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Florence Nightingale & the Dorset Clergyman

While Florence Nightingale may be regarded as the pioneer of modern nursing a now almost forgotten Dorset cleric played a not insignificant role.

Reverend Sydney Godolphin Osborne from Durweston travelled out to Turkey, at his own expense, to witness the appalling conditions in a British military hospital in Scutari, Constantinople. This was during the Crimean War (1853-56) when the British, French & Turks were fighting the Russians. He found soldiers wounded and dying in horrifying conditions. There were rats and lice in the hospital which was located close to a cesspit. He observed men lying in bed with dysentery or with open sores who had not had a change in linen for months. It is reckoned for every British soldier who lost his life in battle there were seven who died due to disease.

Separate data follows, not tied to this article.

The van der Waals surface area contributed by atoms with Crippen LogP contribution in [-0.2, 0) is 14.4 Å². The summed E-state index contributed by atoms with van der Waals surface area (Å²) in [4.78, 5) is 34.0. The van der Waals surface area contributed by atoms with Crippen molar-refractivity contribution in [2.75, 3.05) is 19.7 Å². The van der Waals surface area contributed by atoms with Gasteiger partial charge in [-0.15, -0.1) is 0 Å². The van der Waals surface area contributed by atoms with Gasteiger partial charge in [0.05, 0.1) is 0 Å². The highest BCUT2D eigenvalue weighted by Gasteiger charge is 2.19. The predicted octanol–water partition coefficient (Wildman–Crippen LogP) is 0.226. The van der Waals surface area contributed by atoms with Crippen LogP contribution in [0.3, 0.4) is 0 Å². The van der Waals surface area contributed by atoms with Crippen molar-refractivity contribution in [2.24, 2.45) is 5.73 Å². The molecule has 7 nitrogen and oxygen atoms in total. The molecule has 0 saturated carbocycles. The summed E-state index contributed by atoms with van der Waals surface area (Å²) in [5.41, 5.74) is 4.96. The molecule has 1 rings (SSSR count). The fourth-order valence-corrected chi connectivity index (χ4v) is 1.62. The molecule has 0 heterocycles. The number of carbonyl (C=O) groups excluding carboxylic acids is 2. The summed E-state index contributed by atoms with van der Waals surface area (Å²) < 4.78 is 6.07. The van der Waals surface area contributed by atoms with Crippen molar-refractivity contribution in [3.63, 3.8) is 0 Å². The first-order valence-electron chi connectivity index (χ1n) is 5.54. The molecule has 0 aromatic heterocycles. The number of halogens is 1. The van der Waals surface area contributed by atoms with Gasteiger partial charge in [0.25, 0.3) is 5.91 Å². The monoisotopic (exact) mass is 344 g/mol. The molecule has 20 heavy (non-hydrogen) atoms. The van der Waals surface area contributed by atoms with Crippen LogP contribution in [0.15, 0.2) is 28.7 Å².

He wrote:

‘I sought the truth and took my own way to arrive at it. Whether that truth would please or displease the public or the Government was to me a matter of indifference.’

Osborne spent six weeks in Turkey and met and observed the work and organisational abilities of Florence Nightingale who had arrived a few days before him.

‘Her nerve is wonderful. I have been with her at very severe operations…I have known her spend hours over men dying of cholera or fever.’

When he left Scutari, he passed a four mile long line of occupied beds. Back in Britain he wrote ‘Scutari & its Hospital’ – a book by Sydney Godolphin Osborne. Such was the effectiveness among the public and parliamentarians of his publication, exposing the hospital’s shortcomings and of Florence Nightingale’s good work that a Parliamentary Committee of Enquiry was set up.

While Florence Nightingale after Crimea turned nursing into a true profession, the Reverend Sidney Godolphin Osborne from Durweston played his part.

(Illustration: Sydney Godolphin Osborne)


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